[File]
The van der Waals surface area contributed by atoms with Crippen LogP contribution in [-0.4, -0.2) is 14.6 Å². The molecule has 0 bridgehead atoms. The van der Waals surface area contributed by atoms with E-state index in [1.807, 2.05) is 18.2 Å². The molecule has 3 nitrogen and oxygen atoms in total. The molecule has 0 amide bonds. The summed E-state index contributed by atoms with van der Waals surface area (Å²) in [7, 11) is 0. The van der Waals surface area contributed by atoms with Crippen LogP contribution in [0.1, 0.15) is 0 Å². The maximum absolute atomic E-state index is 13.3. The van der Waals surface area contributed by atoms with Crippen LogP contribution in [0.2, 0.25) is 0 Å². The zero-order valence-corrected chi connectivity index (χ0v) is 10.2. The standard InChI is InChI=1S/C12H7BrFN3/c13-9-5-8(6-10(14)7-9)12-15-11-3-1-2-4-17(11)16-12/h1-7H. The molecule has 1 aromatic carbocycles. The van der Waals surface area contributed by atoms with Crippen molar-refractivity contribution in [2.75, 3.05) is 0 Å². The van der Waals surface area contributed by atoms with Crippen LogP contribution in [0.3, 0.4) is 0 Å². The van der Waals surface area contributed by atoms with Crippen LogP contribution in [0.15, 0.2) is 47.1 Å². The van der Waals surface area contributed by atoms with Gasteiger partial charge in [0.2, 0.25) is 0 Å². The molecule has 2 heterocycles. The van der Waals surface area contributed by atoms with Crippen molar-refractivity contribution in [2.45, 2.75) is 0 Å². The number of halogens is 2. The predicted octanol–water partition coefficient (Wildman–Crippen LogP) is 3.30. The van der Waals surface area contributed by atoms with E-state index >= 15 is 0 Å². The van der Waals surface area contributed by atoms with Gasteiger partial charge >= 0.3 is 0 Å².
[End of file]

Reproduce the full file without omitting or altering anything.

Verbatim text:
The van der Waals surface area contributed by atoms with Crippen LogP contribution in [-0.4, -0.2) is 14.6 Å². The molecule has 0 bridgehead atoms. The van der Waals surface area contributed by atoms with E-state index in [1.807, 2.05) is 18.2 Å². The molecule has 3 nitrogen and oxygen atoms in total. The molecule has 0 amide bonds. The summed E-state index contributed by atoms with van der Waals surface area (Å²) in [7, 11) is 0. The van der Waals surface area contributed by atoms with Crippen LogP contribution in [0.1, 0.15) is 0 Å². The maximum absolute atomic E-state index is 13.3. The van der Waals surface area contributed by atoms with Crippen LogP contribution in [0.2, 0.25) is 0 Å². The zero-order valence-corrected chi connectivity index (χ0v) is 10.2. The standard InChI is InChI=1S/C12H7BrFN3/c13-9-5-8(6-10(14)7-9)12-15-11-3-1-2-4-17(11)16-12/h1-7H. The molecule has 1 aromatic carbocycles. The van der Waals surface area contributed by atoms with Crippen molar-refractivity contribution in [2.75, 3.05) is 0 Å². The van der Waals surface area contributed by atoms with Crippen LogP contribution in [0.3, 0.4) is 0 Å². The van der Waals surface area contributed by atoms with Crippen LogP contribution in [0.15, 0.2) is 47.1 Å². The van der Waals surface area contributed by atoms with Gasteiger partial charge in [0.2, 0.25) is 0 Å². The molecule has 2 heterocycles. The van der Waals surface area contributed by atoms with Crippen molar-refractivity contribution in [2.45, 2.75) is 0 Å². The number of halogens is 2. The predicted octanol–water partition coefficient (Wildman–Crippen LogP) is 3.30. The van der Waals surface area contributed by atoms with E-state index >= 15 is 0 Å². The van der Waals surface area contributed by atoms with Gasteiger partial charge >= 0.3 is 0 Å².